While ensuring players earn as much as possible is admirable, the perception is that James is putting his friends, and the friends of his friends, in position to succeed at the expense (literally) of his franchise. He’s viewed as the puppet-master who can force Dan Gilbert to contort his roster and ledger at his whim. We can only speculate on how true this is, but whether or not Kyrie buys into this perception is truly paramount. Irving’s acknowledgement of the organization doing everything possible to appease LeBron is motive enough for him to want out.

Irving has benefited from this arrangement by becoming a champion, but he’s also forced to endure the drawbacks, such as the somewhat unfair criticism he faces if the team loses as LeBron rests. Kyrie skeptics point to the team’s record in these situations as evidence of his inability to lead a team, in spite of the fact the entire roster and team identity is molded to James’ strengths. Because of Goal B, Uncle Drew is forced (there’s that word again) to acquiesce to everything in the name of “keeping LeBron happy”, even though he knows it means receiving nominal credit when the team succeeds.

And if controlling the roster, coaches, philosophy and payroll weren’t enough, LBJ takes to social media and pulls stunts like this…

on a regular basis.

Who wants to put up with this every three months? The argument could be made that Kyrie is acting immature, but what’s more immature than a 14-year veteran sending (amusing) subliminal shots at teammates via social media? This kind of aggressive passive-aggressive behavior could’ve eventually led Kyrie to the conclusion that he must put his own interests ahead of LeBron’s, for fear of his career becoming the King’s collateral damage.

Nobody has earned the right to dictate the terms of their athletic future more than LeBron James. Accomplishing what he has under the weight of a thousand oceans is the stuff of legend. But it is not LeBron’s duty to exercise the extreme power he has at his disposal at all times. James has used his influence to hook up his boys (members of his camp fly on the team plane, unlike Kyrie’s), further his business interests and construct the backdrop of his career. By choosing to flaunt this power and waive his one-year contracts around like a winning lottery ticket, it probably only served to alienate his most talented teammate.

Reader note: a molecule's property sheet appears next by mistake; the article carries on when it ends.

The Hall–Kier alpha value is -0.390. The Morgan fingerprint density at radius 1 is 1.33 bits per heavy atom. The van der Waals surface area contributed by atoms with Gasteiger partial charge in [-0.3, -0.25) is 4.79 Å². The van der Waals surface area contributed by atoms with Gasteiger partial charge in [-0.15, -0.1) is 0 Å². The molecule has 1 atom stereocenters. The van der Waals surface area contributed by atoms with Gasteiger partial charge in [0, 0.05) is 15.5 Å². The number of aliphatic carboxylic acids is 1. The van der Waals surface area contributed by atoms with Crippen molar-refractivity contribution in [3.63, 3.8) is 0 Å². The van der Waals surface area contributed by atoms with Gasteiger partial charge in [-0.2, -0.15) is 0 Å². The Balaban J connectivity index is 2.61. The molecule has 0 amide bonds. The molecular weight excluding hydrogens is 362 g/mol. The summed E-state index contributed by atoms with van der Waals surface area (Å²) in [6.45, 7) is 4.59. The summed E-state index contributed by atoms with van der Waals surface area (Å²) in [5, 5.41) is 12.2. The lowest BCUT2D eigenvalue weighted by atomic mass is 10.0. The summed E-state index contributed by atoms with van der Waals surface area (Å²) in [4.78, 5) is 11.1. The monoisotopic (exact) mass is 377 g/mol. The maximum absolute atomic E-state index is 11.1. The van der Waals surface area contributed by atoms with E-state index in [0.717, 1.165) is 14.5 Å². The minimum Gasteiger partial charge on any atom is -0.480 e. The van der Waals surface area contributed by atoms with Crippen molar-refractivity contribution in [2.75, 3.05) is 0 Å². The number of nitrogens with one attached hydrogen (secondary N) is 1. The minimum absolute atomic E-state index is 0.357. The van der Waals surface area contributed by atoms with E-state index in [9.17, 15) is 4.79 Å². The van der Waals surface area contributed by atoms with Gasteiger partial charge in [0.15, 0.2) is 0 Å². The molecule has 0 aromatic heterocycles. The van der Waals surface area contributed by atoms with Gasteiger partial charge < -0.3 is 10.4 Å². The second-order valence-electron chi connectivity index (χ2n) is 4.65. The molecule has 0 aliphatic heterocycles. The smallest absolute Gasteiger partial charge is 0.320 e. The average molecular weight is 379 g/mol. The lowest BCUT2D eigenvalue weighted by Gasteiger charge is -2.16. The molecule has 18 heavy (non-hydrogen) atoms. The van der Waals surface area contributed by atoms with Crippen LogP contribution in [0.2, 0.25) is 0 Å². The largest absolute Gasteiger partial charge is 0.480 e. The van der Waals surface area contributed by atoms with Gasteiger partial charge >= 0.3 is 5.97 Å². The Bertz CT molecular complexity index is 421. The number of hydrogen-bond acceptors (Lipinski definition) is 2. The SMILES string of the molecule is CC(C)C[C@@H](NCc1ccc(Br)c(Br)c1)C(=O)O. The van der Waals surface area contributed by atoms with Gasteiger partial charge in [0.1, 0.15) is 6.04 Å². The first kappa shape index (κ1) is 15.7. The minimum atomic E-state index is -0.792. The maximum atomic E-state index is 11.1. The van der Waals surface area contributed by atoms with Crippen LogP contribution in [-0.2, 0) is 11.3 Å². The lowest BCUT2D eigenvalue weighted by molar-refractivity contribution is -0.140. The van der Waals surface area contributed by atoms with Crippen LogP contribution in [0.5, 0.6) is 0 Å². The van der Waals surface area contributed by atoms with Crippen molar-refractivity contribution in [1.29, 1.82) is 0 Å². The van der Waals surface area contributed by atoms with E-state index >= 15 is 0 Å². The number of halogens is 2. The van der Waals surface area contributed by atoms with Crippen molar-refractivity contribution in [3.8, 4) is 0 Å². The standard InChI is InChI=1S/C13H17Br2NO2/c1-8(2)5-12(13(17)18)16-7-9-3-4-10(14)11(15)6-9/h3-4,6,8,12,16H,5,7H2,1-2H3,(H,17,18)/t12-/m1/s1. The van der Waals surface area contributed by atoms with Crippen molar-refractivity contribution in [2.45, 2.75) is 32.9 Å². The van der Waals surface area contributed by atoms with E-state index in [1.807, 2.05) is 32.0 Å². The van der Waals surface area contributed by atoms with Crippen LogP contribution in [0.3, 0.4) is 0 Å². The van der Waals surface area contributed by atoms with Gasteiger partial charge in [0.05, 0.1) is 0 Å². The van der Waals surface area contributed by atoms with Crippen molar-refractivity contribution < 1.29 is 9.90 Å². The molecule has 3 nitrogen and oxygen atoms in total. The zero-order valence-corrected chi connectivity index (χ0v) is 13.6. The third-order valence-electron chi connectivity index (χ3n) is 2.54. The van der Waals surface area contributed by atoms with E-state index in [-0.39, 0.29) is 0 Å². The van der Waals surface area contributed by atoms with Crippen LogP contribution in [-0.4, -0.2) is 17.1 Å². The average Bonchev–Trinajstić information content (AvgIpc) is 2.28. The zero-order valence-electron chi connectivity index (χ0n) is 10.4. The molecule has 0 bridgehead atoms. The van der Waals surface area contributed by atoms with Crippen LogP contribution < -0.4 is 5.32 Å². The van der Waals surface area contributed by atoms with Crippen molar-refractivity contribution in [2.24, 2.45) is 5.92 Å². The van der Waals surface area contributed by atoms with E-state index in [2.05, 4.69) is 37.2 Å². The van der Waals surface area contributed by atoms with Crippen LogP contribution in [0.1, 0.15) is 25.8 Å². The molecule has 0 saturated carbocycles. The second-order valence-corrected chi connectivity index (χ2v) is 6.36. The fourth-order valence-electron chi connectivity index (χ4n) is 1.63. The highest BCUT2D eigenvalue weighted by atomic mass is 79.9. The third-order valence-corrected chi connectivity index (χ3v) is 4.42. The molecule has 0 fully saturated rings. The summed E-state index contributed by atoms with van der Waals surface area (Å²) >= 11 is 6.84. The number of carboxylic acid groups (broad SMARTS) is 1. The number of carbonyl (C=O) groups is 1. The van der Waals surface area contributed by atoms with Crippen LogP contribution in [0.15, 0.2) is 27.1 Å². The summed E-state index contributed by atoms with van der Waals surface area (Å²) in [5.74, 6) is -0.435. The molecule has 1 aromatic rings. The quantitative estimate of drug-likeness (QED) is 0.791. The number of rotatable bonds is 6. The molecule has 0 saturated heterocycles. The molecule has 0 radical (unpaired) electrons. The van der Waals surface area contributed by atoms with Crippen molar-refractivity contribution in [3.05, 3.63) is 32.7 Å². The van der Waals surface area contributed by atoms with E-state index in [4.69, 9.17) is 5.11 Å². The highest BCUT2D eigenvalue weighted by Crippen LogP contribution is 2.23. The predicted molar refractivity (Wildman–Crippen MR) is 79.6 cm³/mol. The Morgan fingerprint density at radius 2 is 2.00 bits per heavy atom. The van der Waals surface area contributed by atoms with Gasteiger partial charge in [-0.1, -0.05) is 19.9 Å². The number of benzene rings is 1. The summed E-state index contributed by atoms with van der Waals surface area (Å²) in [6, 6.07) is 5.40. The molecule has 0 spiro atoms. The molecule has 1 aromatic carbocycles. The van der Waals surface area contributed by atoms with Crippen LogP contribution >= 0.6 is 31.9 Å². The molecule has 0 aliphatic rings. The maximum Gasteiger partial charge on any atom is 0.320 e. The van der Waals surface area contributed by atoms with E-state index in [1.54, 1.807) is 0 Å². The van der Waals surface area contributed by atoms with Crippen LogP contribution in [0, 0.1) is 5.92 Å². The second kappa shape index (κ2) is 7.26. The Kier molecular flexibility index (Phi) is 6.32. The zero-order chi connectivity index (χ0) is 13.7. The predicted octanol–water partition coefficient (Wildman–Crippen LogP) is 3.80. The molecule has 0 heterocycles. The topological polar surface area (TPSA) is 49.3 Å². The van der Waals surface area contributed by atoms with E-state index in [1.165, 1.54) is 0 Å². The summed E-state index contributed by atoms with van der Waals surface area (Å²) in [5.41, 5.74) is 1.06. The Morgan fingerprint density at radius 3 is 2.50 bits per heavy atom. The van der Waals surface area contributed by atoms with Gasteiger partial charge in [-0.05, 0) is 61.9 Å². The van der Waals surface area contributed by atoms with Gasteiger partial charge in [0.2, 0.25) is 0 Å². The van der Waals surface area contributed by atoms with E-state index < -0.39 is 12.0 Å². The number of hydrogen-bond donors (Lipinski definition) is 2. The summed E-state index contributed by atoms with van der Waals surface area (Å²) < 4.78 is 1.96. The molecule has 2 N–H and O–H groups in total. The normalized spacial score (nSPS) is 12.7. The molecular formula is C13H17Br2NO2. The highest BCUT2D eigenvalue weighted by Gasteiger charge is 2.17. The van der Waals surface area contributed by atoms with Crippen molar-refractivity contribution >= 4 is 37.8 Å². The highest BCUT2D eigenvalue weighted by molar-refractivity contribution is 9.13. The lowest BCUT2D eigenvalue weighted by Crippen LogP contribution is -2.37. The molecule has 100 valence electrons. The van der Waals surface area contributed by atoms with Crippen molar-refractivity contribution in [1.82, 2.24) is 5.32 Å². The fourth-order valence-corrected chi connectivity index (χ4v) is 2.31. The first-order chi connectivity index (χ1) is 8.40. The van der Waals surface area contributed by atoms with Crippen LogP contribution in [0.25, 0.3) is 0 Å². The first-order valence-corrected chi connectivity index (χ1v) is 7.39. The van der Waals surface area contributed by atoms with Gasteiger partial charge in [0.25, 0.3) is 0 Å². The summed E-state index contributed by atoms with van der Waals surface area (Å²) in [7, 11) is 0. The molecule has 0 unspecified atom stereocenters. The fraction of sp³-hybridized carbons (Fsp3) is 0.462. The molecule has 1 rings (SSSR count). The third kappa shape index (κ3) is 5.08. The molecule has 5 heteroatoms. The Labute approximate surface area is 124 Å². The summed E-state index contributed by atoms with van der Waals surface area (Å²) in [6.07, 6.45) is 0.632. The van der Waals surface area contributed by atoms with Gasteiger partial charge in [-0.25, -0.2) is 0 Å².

Sidebar: LeBron was directing Kyrie even before he came back to Cleveland.

So it’s come to this: Kyrie Irving taking a page out of LeBron’s book and controlling his own destiny. There’s no guarantee Irving actually gets traded, but his cards are all out on the table. The glory, the power, and the freedom are worth throwing away what could be a championship in 2018. Some would label this as selfishness; others view it as a young player in desperate search of stability. Whatever it is, it certainty falls under the concept of what Pat Riley once dubbed, “The Disease of Me“, a concept that has harpooned many a championship team.

“The most difficult thing for players to do when they become part of a team is to sacrifice,” Riley said. “It is much easier, and much more natural, to be selfish.”

It’s a disease many thought would unhinge the well-oiled Golden State Warriors, especially with Kevin Durant in the fold. As it turns out, the Dubs should be credited for not succumbing to the allure of envy. LeBron James meanwhile is credited as being one of the most self-aware athletes of our time, though the Kyrie Irving situation walks us directly into one of two possibilities: LeBron is fully aware of the strain all of his off-court decisions place on his teammates and the organization, and he doesn’t care. Or the aforementioned statement is a false narrative.

There’s no straight line towards good leadership. Different leaders lead in different ways, while their co-workers or teammates respond differently as circumstances evolve. This history of LeBron’s off-court behavior however is unbecoming of any great commander. Yes the success is there, but are you getting the most out of your guys? There’s no question Julian Edelman would run though 10 brick walls for Tom Brady, in part because Brady goes out of his way to show he’s “just one of the guys“.

LeBron James has earned the right to be LeBron James. Every team in the league would welcome his services, even if it means putting up with some drama after the clock hits 0:00. His pattern of behavior though may have contributed heavily to the fracturing of a relationship with his most talented Cavaliers teammate ever. For that, he must be held accountable.

Kyrie may get his wish and both players careers will move on— the buckets will get got; the checks will clear. But if James pushes “the future” out the door before walking though it himself, the fans of Cleveland will once again be left holding the bag.

At least they got one ring out of it.